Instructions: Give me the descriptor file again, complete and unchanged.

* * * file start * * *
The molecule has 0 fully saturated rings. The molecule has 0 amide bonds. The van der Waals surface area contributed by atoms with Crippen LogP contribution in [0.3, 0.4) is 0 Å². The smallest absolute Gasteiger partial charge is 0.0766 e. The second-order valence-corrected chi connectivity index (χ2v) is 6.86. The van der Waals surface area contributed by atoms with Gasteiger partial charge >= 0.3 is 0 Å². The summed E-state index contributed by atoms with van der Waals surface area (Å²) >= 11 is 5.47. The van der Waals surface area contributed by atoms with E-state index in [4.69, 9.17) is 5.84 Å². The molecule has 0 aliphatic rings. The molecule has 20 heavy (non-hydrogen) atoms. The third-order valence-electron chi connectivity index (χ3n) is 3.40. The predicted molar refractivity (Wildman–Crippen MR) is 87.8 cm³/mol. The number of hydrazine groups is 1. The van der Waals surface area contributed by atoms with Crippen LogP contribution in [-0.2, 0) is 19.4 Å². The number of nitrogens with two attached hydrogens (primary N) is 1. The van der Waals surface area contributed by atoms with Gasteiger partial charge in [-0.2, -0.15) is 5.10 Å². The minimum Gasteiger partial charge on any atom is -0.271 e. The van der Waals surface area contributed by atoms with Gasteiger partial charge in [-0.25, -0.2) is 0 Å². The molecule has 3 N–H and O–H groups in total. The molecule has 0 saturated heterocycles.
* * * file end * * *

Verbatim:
The molecule has 0 fully saturated rings. The molecule has 0 amide bonds. The van der Waals surface area contributed by atoms with Crippen LogP contribution in [0.3, 0.4) is 0 Å². The smallest absolute Gasteiger partial charge is 0.0766 e. The second-order valence-corrected chi connectivity index (χ2v) is 6.86. The van der Waals surface area contributed by atoms with Gasteiger partial charge >= 0.3 is 0 Å². The summed E-state index contributed by atoms with van der Waals surface area (Å²) >= 11 is 5.47. The van der Waals surface area contributed by atoms with E-state index in [4.69, 9.17) is 5.84 Å². The molecule has 0 aliphatic rings. The molecule has 20 heavy (non-hydrogen) atoms. The third-order valence-electron chi connectivity index (χ3n) is 3.40. The predicted molar refractivity (Wildman–Crippen MR) is 87.8 cm³/mol. The number of hydrazine groups is 1. The van der Waals surface area contributed by atoms with Crippen LogP contribution in [-0.2, 0) is 19.4 Å². The number of nitrogens with two attached hydrogens (primary N) is 1. The van der Waals surface area contributed by atoms with Gasteiger partial charge in [-0.2, -0.15) is 5.10 Å². The minimum Gasteiger partial charge on any atom is -0.271 e. The van der Waals surface area contributed by atoms with Gasteiger partial charge in [-0.25, -0.2) is 0 Å². The molecule has 3 N–H and O–H groups in total. The molecule has 0 saturated heterocycles.